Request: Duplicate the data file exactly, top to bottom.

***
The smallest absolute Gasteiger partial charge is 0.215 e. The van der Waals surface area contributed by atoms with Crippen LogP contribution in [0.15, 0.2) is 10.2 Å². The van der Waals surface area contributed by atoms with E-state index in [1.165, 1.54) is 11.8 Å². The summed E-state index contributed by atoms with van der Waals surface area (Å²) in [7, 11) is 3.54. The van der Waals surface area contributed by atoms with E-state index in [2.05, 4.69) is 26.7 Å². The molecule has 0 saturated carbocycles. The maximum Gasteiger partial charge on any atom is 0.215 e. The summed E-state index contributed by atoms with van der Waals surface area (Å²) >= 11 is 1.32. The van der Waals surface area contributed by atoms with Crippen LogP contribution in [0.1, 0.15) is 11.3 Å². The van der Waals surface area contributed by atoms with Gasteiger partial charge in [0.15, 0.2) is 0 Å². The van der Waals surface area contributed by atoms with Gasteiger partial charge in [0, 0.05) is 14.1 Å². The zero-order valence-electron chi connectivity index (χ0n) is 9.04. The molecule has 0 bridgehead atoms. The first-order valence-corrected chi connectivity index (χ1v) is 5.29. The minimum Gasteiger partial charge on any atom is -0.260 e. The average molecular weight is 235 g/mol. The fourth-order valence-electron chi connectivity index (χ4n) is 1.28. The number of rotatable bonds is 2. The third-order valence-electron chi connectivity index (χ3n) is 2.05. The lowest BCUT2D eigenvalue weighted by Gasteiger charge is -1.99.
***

The smallest absolute Gasteiger partial charge is 0.215 e. The van der Waals surface area contributed by atoms with Crippen LogP contribution in [0.15, 0.2) is 10.2 Å². The van der Waals surface area contributed by atoms with E-state index in [1.165, 1.54) is 11.8 Å². The summed E-state index contributed by atoms with van der Waals surface area (Å²) in [7, 11) is 3.54. The van der Waals surface area contributed by atoms with E-state index in [2.05, 4.69) is 26.7 Å². The molecule has 0 saturated carbocycles. The maximum Gasteiger partial charge on any atom is 0.215 e. The summed E-state index contributed by atoms with van der Waals surface area (Å²) >= 11 is 1.32. The van der Waals surface area contributed by atoms with Crippen LogP contribution in [0.1, 0.15) is 11.3 Å². The van der Waals surface area contributed by atoms with Gasteiger partial charge in [0.15, 0.2) is 0 Å². The van der Waals surface area contributed by atoms with Gasteiger partial charge in [0, 0.05) is 14.1 Å². The zero-order valence-electron chi connectivity index (χ0n) is 9.04. The molecule has 0 bridgehead atoms. The first-order valence-corrected chi connectivity index (χ1v) is 5.29. The minimum Gasteiger partial charge on any atom is -0.260 e. The average molecular weight is 235 g/mol. The fourth-order valence-electron chi connectivity index (χ4n) is 1.28. The number of rotatable bonds is 2. The third-order valence-electron chi connectivity index (χ3n) is 2.05. The lowest BCUT2D eigenvalue weighted by Gasteiger charge is -1.99.